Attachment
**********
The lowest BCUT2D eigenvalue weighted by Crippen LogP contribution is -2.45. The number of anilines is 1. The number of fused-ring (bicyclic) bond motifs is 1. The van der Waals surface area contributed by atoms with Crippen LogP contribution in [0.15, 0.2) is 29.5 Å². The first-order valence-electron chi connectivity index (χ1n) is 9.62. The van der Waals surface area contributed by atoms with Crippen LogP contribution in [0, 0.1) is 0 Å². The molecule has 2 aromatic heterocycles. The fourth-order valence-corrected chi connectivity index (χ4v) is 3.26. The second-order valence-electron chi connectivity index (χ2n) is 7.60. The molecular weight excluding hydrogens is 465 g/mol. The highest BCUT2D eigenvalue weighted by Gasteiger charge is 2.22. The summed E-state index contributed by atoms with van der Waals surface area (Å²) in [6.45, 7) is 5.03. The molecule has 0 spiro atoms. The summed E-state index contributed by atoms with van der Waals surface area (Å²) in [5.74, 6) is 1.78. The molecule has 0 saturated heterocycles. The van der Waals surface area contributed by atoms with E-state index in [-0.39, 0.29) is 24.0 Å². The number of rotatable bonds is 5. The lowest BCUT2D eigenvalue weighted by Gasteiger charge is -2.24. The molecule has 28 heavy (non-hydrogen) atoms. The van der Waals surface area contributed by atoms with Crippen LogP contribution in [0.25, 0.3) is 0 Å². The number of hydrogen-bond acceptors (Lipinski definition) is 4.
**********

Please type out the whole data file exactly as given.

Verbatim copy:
The lowest BCUT2D eigenvalue weighted by Crippen LogP contribution is -2.45. The number of anilines is 1. The number of fused-ring (bicyclic) bond motifs is 1. The van der Waals surface area contributed by atoms with Crippen LogP contribution in [0.15, 0.2) is 29.5 Å². The first-order valence-electron chi connectivity index (χ1n) is 9.62. The van der Waals surface area contributed by atoms with Crippen LogP contribution in [0, 0.1) is 0 Å². The molecule has 2 aromatic heterocycles. The fourth-order valence-corrected chi connectivity index (χ4v) is 3.26. The second-order valence-electron chi connectivity index (χ2n) is 7.60. The molecular weight excluding hydrogens is 465 g/mol. The highest BCUT2D eigenvalue weighted by Gasteiger charge is 2.22. The summed E-state index contributed by atoms with van der Waals surface area (Å²) in [6.45, 7) is 5.03. The molecule has 0 spiro atoms. The summed E-state index contributed by atoms with van der Waals surface area (Å²) in [5.74, 6) is 1.78. The molecule has 0 saturated heterocycles. The van der Waals surface area contributed by atoms with E-state index in [-0.39, 0.29) is 24.0 Å². The number of rotatable bonds is 5. The lowest BCUT2D eigenvalue weighted by Gasteiger charge is -2.24. The molecule has 28 heavy (non-hydrogen) atoms. The van der Waals surface area contributed by atoms with Crippen LogP contribution in [0.25, 0.3) is 0 Å². The number of hydrogen-bond acceptors (Lipinski definition) is 4.